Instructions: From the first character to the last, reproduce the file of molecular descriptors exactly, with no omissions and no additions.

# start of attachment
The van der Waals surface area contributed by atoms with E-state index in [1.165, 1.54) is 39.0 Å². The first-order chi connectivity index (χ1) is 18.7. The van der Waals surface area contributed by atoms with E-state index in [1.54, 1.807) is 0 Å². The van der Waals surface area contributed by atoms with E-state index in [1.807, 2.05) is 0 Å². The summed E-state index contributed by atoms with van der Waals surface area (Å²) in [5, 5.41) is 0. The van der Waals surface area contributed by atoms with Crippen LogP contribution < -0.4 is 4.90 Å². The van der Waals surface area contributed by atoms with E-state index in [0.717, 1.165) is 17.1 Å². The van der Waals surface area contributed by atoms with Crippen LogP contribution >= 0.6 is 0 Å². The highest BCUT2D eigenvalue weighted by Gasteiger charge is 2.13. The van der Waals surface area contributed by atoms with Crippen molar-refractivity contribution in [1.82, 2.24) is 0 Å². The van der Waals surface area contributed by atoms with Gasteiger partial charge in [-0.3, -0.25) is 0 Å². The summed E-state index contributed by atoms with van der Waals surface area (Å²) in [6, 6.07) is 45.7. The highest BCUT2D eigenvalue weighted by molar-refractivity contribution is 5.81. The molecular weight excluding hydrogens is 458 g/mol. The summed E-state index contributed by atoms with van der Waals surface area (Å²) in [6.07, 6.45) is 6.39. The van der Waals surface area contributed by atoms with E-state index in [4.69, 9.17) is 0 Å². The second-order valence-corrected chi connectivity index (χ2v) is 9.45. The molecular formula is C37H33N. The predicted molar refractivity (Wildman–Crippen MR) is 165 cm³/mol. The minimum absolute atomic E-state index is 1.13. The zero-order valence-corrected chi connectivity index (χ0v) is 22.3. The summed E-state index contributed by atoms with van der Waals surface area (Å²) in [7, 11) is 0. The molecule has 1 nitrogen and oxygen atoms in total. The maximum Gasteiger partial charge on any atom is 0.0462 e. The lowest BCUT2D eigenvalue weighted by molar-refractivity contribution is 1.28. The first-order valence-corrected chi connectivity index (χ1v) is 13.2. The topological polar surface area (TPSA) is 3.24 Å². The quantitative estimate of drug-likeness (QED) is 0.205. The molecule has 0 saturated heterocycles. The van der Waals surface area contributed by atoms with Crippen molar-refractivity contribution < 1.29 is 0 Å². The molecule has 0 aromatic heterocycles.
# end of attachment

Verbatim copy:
The van der Waals surface area contributed by atoms with E-state index in [1.165, 1.54) is 39.0 Å². The first-order chi connectivity index (χ1) is 18.7. The van der Waals surface area contributed by atoms with E-state index in [1.54, 1.807) is 0 Å². The van der Waals surface area contributed by atoms with E-state index in [1.807, 2.05) is 0 Å². The summed E-state index contributed by atoms with van der Waals surface area (Å²) in [5, 5.41) is 0. The van der Waals surface area contributed by atoms with Crippen LogP contribution < -0.4 is 4.90 Å². The van der Waals surface area contributed by atoms with E-state index in [0.717, 1.165) is 17.1 Å². The van der Waals surface area contributed by atoms with Crippen LogP contribution >= 0.6 is 0 Å². The highest BCUT2D eigenvalue weighted by Gasteiger charge is 2.13. The van der Waals surface area contributed by atoms with Crippen molar-refractivity contribution in [1.82, 2.24) is 0 Å². The van der Waals surface area contributed by atoms with Gasteiger partial charge in [-0.3, -0.25) is 0 Å². The summed E-state index contributed by atoms with van der Waals surface area (Å²) in [6, 6.07) is 45.7. The highest BCUT2D eigenvalue weighted by molar-refractivity contribution is 5.81. The molecular weight excluding hydrogens is 458 g/mol. The summed E-state index contributed by atoms with van der Waals surface area (Å²) in [6.07, 6.45) is 6.39. The van der Waals surface area contributed by atoms with E-state index in [4.69, 9.17) is 0 Å². The second-order valence-corrected chi connectivity index (χ2v) is 9.45. The molecular formula is C37H33N. The predicted molar refractivity (Wildman–Crippen MR) is 165 cm³/mol. The minimum absolute atomic E-state index is 1.13. The zero-order valence-corrected chi connectivity index (χ0v) is 22.3. The summed E-state index contributed by atoms with van der Waals surface area (Å²) in [7, 11) is 0. The molecule has 1 nitrogen and oxygen atoms in total. The maximum Gasteiger partial charge on any atom is 0.0462 e. The lowest BCUT2D eigenvalue weighted by molar-refractivity contribution is 1.28. The first-order valence-corrected chi connectivity index (χ1v) is 13.2. The topological polar surface area (TPSA) is 3.24 Å². The quantitative estimate of drug-likeness (QED) is 0.205. The molecule has 0 saturated heterocycles. The van der Waals surface area contributed by atoms with Crippen molar-refractivity contribution < 1.29 is 0 Å². The molecule has 0 aromatic heterocycles.